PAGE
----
news


Category

Years
2020 | 2021 | 2022 | 2023 |



Results 41 - 60 of 216.


Economics / Business - 09.01.2023
’Keeping up with the Joneses’
The inequality gap is increasing and so is conspicuous consumption By Wendy Philpott University Relations Our very human tendency to want to "keep up with the Joneses" is as apparent today as ever. In fact, research shows that over the past decade, conspicuous consumption has intensified in developed economies.

Social Sciences - Health - 09.01.2023
Building trust for experts
Talking about complex societal issues requires trusted experts to combat disinformation Faculty of Arts Dr. Ashley Rose Mehlenbacher is the Canada Research Chair in Science, Health and Technology Communication and leading expert on how communication practices shape how people engage with scientific and technical subject matters.

Social Sciences - 06.01.2023
Marital breakdown: social support is both very limited and very important for men
Marital breakdown: social support is both very limited and very important for men
While men who have experienced a separation often try to cope on their own, a qualitative study shows the importance of educating them to seek help "I couldn't see anything. I wasn't focused on my work, I was completely. I was like in the middle of the ocean, no fleet." This testimony from Antoine, 61, illustrates the distress that men can feel after a marital breakup.

Health - Pharmacology - 06.01.2023
Older cancer patients would benefit from geriatric assessment screening
A new study led by the University of Toronto and its partner institutions has found that older adults - who account for more than 70 per cent of cancer diagnoses - would benefit from undergoing a geriatric assessment screening before they start chemotherapy. The study, published in the Journal of Clinical Oncology and led by Martine Puts , an associate professor in the Lawrence S. Bloomberg Faculty of Nursing, examines whether the use of the geriatric assessment and management (GAM) model in cancer patients would show an improvement in their quality of life.

Innovation - 05.01.2023
AI tech exaggerates biases in facial age perception more than humans 
AI tech exaggerates biases in facial age perception more than humans 
Artificial intelligence is the future. In fact, it's already here. One of the latest advancements is using it for automatically estimating age based on a person's face, a technology used for determining who can enter a bar or potentially view age-restricted content online. But are there biases in AI processing? Researchers from Western University and Ben-Gurion University of the Negev (Israel) tested a large sample of the prominent major AI technologies available today and found not only did they reproduce human biases in the recognition of facial age, but they exaggerated those biases.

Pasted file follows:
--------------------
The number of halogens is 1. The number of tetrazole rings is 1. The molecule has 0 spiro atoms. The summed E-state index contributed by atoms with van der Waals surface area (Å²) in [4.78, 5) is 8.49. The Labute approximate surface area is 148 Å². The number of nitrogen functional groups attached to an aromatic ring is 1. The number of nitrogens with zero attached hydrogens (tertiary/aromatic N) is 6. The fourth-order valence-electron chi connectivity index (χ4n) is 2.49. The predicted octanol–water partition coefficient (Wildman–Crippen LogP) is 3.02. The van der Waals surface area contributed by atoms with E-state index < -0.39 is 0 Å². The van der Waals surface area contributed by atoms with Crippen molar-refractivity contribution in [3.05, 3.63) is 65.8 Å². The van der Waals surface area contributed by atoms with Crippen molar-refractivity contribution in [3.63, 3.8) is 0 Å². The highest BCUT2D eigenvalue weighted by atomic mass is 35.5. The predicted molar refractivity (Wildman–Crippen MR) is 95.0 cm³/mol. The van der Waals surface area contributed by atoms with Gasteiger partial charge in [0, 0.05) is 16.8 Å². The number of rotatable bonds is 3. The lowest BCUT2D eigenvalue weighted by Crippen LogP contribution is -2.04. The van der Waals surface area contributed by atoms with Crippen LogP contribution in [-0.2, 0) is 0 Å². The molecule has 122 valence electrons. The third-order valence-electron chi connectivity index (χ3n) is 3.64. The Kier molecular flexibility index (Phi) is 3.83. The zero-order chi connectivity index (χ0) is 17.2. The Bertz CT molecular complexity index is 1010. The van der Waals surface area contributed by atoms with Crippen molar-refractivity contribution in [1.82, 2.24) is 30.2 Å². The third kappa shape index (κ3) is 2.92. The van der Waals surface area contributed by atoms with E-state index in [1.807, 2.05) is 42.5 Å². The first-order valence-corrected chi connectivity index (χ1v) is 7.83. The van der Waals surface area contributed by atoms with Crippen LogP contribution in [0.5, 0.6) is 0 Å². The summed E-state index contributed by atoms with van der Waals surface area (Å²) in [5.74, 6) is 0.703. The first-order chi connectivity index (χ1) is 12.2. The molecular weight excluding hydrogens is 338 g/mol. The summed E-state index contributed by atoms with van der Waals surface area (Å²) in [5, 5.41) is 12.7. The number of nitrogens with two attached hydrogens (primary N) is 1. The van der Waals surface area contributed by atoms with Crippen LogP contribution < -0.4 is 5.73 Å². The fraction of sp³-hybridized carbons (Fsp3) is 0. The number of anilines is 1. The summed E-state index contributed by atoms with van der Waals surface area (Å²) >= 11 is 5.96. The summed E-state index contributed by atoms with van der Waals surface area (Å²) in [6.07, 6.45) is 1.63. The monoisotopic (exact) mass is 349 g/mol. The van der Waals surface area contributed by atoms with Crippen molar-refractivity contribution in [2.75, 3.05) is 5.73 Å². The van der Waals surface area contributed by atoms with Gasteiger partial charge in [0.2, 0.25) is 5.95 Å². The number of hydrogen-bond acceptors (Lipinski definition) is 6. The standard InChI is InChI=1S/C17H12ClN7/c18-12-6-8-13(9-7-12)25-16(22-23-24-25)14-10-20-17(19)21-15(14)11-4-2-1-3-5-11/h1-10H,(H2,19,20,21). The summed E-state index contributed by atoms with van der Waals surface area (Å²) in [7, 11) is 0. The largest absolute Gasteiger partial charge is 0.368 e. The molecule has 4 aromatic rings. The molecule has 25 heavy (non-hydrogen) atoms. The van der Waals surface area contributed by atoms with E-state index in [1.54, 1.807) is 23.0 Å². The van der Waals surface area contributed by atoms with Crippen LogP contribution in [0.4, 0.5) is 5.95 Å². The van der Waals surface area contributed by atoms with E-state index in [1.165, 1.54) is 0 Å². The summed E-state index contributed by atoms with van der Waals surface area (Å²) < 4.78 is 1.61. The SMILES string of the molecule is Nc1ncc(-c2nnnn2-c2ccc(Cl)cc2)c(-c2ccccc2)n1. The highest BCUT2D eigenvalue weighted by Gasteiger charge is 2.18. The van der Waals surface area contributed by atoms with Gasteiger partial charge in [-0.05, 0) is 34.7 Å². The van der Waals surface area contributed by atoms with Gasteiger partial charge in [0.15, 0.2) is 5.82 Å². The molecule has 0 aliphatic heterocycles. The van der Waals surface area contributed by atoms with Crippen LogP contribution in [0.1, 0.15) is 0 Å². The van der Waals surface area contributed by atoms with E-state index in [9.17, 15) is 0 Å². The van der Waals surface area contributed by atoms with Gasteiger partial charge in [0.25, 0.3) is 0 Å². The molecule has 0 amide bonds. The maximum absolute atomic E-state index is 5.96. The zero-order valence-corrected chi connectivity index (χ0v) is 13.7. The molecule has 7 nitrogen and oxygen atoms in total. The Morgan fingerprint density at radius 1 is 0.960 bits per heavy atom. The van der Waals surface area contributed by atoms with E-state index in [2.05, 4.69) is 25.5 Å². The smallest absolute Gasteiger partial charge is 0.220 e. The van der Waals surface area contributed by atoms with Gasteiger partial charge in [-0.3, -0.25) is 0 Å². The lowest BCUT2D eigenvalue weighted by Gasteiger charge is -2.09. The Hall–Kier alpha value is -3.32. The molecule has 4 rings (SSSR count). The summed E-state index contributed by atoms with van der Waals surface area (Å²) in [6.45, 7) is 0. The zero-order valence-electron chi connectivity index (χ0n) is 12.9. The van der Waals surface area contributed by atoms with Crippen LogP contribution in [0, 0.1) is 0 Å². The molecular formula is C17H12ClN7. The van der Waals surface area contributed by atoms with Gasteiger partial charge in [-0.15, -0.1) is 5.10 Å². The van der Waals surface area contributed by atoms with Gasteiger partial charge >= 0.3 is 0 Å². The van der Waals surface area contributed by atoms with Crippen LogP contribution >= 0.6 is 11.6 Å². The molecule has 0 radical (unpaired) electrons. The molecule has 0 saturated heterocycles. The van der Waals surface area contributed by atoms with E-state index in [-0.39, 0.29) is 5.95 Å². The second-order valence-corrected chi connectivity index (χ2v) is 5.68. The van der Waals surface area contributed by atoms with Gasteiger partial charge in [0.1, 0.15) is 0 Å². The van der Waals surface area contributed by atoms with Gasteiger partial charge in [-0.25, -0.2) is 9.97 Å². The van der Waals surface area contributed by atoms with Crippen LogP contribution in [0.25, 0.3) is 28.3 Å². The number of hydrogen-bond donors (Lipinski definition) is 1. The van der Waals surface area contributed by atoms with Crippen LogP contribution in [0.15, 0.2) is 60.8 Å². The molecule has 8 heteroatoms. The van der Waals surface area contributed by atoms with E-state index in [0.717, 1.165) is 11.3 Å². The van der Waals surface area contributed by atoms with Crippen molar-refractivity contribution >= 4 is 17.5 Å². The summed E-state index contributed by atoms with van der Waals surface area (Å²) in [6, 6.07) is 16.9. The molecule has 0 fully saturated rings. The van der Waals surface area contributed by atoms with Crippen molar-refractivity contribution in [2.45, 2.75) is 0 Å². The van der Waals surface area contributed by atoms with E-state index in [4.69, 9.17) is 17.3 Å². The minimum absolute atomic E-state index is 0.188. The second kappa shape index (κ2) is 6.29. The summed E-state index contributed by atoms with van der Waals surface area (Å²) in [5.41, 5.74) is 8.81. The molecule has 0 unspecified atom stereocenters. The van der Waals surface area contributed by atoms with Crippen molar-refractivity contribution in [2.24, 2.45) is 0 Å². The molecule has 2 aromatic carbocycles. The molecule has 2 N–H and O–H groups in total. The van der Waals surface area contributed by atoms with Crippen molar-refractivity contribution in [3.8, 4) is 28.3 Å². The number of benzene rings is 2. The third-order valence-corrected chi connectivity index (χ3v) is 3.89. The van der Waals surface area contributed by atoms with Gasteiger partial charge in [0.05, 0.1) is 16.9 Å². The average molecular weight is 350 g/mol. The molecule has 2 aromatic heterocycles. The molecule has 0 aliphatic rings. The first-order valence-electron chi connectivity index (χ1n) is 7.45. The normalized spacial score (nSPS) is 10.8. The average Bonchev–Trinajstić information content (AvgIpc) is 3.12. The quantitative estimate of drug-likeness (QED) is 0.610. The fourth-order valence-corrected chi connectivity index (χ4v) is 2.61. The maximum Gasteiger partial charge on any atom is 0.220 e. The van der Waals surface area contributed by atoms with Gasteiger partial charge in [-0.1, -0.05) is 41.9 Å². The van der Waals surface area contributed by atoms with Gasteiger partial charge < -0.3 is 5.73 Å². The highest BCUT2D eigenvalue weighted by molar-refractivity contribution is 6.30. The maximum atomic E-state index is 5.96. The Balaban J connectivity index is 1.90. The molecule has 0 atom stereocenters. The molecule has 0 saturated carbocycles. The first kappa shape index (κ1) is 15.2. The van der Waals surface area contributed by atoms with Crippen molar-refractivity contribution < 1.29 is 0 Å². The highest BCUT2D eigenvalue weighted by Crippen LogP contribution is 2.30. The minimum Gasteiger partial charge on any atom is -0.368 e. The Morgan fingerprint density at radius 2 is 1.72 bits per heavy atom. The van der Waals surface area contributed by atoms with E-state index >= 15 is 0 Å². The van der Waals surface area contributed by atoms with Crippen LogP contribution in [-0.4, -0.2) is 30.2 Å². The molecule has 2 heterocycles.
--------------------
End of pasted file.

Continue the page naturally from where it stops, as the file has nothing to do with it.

Life Sciences - 05.01.2023
A new understanding of brain functionality may help treat those with memory impairment
A new understanding of brain functionality may help treat those with memory impairment
New research from the University of Toronto is providing valuable insight into how the brain works to retain memory - and it could help treat patients with memory impairment. Alexander Barnett , an assistant professor in the department of psychology in the Faculty of Arts & Science, and a team of researchers have found that a vital part of the brain that helps retain memory - the hippocampus - may have more dynamic interactions with the rest of the brain than previously thought.

Health - 05.01.2023
Women experiencing intimate partner violence three times more likely to contract HIV
Women experiencing intimate partner violence three times more likely to contract HIV
Women that experience recent intimate partner violence (IPV) are three times more likely to contract HIV, according to a new study led by McGill researchers. In regions like Sub-Saharan Africa, women face an intersecting epidemic of intimate partner violence and HIV. -Worldwide, more than one in four women experience intimate partner violence in their lifetime," says McGill University Professor Mathieu Maheu-Giroux , a Canada Research Chair in Population Health Modeling.

Environment - 03.01.2023
How do people use public parks? Researchers study cellphone data to understand green space use
How do people use public parks? Researchers study cellphone data to understand green space use
Managing public parks can be a balancing act - the more people enjoy them, the more wildlife is naturally damaged. But researchers at the University of Toronto say anonymous cellphone data could help urban planners strike a better balance between the needs of people and wildlife. Their study,  published in the journal  PLOS Computational Biology , is among the first to use anonymous GPS data from smartphones to track how people interact with green spaces, potentially impacting biodiversity.

Environment - Innovation - 03.01.2023
Self-powered, printable smart sensors created from emerging semiconductors could mean cheaper, greener Internet of Things
Creating smart sensors to embed in our everyday objects and environments for the Internet of Things (IoT) would vastly improve daily life-but requires trillions of such small devices. Simon Fraser University professor Vincenzo Pecunia believes that emerging alternative semiconductors that are printable, low-cost and eco-friendly could lead the way to a cheaper and more sustainable IoT.

Environment - Life Sciences - 02.01.2023
Most species evolve by adapting to similar, large-scale environmental pressures
Most species evolve by adapting to similar, large-scale environmental pressures